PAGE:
Gas prices in the US – their own downfall

Recent Krugman’s blog post Dont keep on truckin and its source The Real Petroleum Prices just reveal one thing not mentioned in this blog post: its not the gas prices that the US has to struggle with. It is their infrastructure system and the fact that America is not built on the back of horses, but of the front seats of cars.

My own experience in Schaumburg tells me that for every little shopping tour I need the car, for everywhere I want to go, I need the car and bicycles, same as pedestrian routes, are an uncommon sight. Without car I couldnt get to work, I couldnt get to buy food, I couldnt do pretty much anything. Comparing that to both Germany and China, it becomes clear why gas prices lead people to be stranded in suburbia. As Krugman says, the way Americans live right now, meaning the way housing is done, the way city planning had been done and the way public transportation is handled, will lead to enormous investments that have to be done in order to make the turnaround in this country.

Speaking figures, consider the following:

Passenger transportation is dominated by a network of over 3.9 million miles of highways (almost entirely constructed and maintained by state and local governments) which is pervasive and highly developed by global standards.[citation needed] Passenger transportation is dominated by passenger vehicles (including cars, trucks, vans, and motorcycles), which account for 85% of passenger-miles traveled. The remaining 15% was handled by planes, trains, and buses. A “passenger-mile” is one passenger transported one mile. For example, one vehicle traveling 3 miles carrying 5 passengers generates 15 passenger-miles.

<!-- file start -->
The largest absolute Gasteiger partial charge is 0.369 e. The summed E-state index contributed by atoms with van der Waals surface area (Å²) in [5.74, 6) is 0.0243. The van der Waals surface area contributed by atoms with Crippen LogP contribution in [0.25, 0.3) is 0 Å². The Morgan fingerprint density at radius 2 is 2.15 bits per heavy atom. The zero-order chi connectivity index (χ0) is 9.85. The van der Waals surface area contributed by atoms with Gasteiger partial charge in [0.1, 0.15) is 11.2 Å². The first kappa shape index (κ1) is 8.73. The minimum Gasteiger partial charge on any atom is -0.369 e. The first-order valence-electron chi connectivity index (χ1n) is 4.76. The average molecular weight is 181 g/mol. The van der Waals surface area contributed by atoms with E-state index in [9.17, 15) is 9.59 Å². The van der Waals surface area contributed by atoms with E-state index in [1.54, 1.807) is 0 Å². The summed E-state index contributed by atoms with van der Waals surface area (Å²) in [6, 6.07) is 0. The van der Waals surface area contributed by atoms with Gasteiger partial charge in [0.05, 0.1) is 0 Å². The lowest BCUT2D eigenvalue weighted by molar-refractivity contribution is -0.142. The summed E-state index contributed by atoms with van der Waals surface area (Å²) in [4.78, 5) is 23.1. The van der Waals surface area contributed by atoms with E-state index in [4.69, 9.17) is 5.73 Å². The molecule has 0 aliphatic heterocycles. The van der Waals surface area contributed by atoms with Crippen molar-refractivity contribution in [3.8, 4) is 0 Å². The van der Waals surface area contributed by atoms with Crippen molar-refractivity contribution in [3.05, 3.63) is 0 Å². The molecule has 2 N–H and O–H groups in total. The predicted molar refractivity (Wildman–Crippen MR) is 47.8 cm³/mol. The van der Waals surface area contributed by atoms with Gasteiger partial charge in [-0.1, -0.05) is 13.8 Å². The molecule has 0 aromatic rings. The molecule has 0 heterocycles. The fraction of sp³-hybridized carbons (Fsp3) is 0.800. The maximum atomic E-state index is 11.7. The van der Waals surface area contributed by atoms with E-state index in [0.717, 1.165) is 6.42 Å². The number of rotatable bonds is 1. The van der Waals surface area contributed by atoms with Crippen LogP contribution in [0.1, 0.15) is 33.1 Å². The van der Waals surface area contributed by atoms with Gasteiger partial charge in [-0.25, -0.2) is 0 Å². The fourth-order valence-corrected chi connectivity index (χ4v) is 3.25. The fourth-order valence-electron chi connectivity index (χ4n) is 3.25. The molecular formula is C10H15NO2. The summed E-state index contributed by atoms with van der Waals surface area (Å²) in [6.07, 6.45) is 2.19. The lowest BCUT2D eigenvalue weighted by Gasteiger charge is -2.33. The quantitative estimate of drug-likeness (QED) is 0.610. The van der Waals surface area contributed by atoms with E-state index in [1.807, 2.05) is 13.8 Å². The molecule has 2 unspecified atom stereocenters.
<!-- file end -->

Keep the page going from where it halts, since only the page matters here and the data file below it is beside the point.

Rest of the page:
By contrast, freight transportation is handled by a variety of networks including truck, rail, air, ship, and pipeline. The largest carriers of freight, by weight, are trucks (60%), followed by pipelines (18%), rail (10%), ship (8%), and air (0.01%). Other modes of transportation such as parcel and intermodal accounted for about 3% of the remainder.

As of 2003, there were 759 automobiles per 1,000 Americans, compared to 472 per 1,000 inhabitants of the European Union the following year. The U.S. intercity passenger rail system is relatively weak. Only 9% of total U.S. work trips employ mass transit, compared to 38.8% in Europe. Bicycle usage is minimal, well below European levels. – Wikipedia

Looking at the cities with public transportation systems, it does not look better. We are speaking of a country with more than 300 million inhabitants with a size being among world’s largest countries. This means a huge investment, a huge business opportunity and hopefully soon, a huge bunge of tenders out in the market calling for low cost / high efficiency bids.


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